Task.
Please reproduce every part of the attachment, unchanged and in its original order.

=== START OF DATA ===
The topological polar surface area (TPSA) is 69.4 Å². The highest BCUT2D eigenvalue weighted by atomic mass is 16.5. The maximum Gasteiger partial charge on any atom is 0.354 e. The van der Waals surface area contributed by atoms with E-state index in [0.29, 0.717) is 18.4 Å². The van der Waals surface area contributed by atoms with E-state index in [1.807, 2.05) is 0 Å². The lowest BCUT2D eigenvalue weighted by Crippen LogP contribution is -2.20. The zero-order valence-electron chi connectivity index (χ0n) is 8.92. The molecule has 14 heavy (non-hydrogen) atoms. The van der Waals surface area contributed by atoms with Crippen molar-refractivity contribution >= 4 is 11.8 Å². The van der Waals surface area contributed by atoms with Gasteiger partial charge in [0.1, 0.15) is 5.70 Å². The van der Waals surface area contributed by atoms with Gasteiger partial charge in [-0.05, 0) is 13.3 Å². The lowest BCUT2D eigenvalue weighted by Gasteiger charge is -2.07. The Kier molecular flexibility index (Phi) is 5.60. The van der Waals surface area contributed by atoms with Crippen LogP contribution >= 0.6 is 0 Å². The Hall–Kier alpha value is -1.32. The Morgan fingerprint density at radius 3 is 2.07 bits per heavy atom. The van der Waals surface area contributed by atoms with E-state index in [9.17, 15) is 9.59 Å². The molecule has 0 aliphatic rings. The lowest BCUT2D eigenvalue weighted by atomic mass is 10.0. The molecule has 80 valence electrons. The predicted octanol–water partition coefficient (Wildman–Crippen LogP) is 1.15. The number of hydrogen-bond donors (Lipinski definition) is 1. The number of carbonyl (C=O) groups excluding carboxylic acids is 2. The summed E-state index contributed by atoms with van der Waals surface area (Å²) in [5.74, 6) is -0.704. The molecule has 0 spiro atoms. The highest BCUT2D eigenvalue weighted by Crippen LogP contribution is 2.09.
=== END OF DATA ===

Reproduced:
The topological polar surface area (TPSA) is 69.4 Å². The highest BCUT2D eigenvalue weighted by atomic mass is 16.5. The maximum Gasteiger partial charge on any atom is 0.354 e. The van der Waals surface area contributed by atoms with E-state index in [0.29, 0.717) is 18.4 Å². The van der Waals surface area contributed by atoms with E-state index in [1.807, 2.05) is 0 Å². The lowest BCUT2D eigenvalue weighted by Crippen LogP contribution is -2.20. The zero-order valence-electron chi connectivity index (χ0n) is 8.92. The molecule has 14 heavy (non-hydrogen) atoms. The van der Waals surface area contributed by atoms with Crippen molar-refractivity contribution >= 4 is 11.8 Å². The van der Waals surface area contributed by atoms with Gasteiger partial charge in [0.1, 0.15) is 5.70 Å². The van der Waals surface area contributed by atoms with Gasteiger partial charge in [-0.05, 0) is 13.3 Å². The lowest BCUT2D eigenvalue weighted by Gasteiger charge is -2.07. The Kier molecular flexibility index (Phi) is 5.60. The van der Waals surface area contributed by atoms with Crippen LogP contribution >= 0.6 is 0 Å². The Hall–Kier alpha value is -1.32. The Morgan fingerprint density at radius 3 is 2.07 bits per heavy atom. The van der Waals surface area contributed by atoms with E-state index in [9.17, 15) is 9.59 Å². The molecule has 0 aliphatic rings. The lowest BCUT2D eigenvalue weighted by atomic mass is 10.0. The molecule has 80 valence electrons. The predicted octanol–water partition coefficient (Wildman–Crippen LogP) is 1.15. The number of hydrogen-bond donors (Lipinski definition) is 1. The number of carbonyl (C=O) groups excluding carboxylic acids is 2. The summed E-state index contributed by atoms with van der Waals surface area (Å²) in [5.74, 6) is -0.704. The molecule has 0 spiro atoms. The highest BCUT2D eigenvalue weighted by Crippen LogP contribution is 2.09.